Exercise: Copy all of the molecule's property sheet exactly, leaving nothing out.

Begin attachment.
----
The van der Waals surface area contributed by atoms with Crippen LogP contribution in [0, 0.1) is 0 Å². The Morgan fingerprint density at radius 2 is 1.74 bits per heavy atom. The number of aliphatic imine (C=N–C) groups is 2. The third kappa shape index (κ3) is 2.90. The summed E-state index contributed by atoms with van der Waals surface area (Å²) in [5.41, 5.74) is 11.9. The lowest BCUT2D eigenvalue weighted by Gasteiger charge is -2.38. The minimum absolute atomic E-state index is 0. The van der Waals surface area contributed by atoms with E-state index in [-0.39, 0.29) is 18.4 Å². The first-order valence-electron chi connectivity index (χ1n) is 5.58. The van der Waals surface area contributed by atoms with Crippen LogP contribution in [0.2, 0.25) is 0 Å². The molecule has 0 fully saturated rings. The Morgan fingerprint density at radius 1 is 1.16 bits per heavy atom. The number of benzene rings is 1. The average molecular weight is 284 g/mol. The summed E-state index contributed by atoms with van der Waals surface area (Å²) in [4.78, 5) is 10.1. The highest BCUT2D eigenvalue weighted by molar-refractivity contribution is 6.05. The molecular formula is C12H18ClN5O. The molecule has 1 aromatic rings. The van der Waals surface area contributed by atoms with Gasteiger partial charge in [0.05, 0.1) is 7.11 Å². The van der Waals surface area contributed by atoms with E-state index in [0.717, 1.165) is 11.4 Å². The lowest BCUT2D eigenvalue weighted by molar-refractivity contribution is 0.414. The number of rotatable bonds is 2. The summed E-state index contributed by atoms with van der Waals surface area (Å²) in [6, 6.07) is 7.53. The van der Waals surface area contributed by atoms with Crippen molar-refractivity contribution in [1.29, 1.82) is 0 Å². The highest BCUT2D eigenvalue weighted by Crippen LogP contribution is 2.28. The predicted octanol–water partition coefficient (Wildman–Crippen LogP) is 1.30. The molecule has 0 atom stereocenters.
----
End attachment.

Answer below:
The van der Waals surface area contributed by atoms with Crippen LogP contribution in [0, 0.1) is 0 Å². The Morgan fingerprint density at radius 2 is 1.74 bits per heavy atom. The number of aliphatic imine (C=N–C) groups is 2. The third kappa shape index (κ3) is 2.90. The summed E-state index contributed by atoms with van der Waals surface area (Å²) in [5.41, 5.74) is 11.9. The lowest BCUT2D eigenvalue weighted by Gasteiger charge is -2.38. The minimum absolute atomic E-state index is 0. The van der Waals surface area contributed by atoms with E-state index in [-0.39, 0.29) is 18.4 Å². The first-order valence-electron chi connectivity index (χ1n) is 5.58. The van der Waals surface area contributed by atoms with Crippen LogP contribution in [0.2, 0.25) is 0 Å². The molecule has 0 fully saturated rings. The Morgan fingerprint density at radius 1 is 1.16 bits per heavy atom. The number of benzene rings is 1. The average molecular weight is 284 g/mol. The summed E-state index contributed by atoms with van der Waals surface area (Å²) in [4.78, 5) is 10.1. The highest BCUT2D eigenvalue weighted by molar-refractivity contribution is 6.05. The molecular formula is C12H18ClN5O. The molecule has 1 aromatic rings. The van der Waals surface area contributed by atoms with Gasteiger partial charge in [0.05, 0.1) is 7.11 Å². The van der Waals surface area contributed by atoms with E-state index in [0.717, 1.165) is 11.4 Å². The lowest BCUT2D eigenvalue weighted by molar-refractivity contribution is 0.414. The number of rotatable bonds is 2. The summed E-state index contributed by atoms with van der Waals surface area (Å²) in [6, 6.07) is 7.53. The van der Waals surface area contributed by atoms with Crippen molar-refractivity contribution in [1.29, 1.82) is 0 Å². The highest BCUT2D eigenvalue weighted by Crippen LogP contribution is 2.28. The predicted octanol–water partition coefficient (Wildman–Crippen LogP) is 1.30. The molecule has 0 atom stereocenters.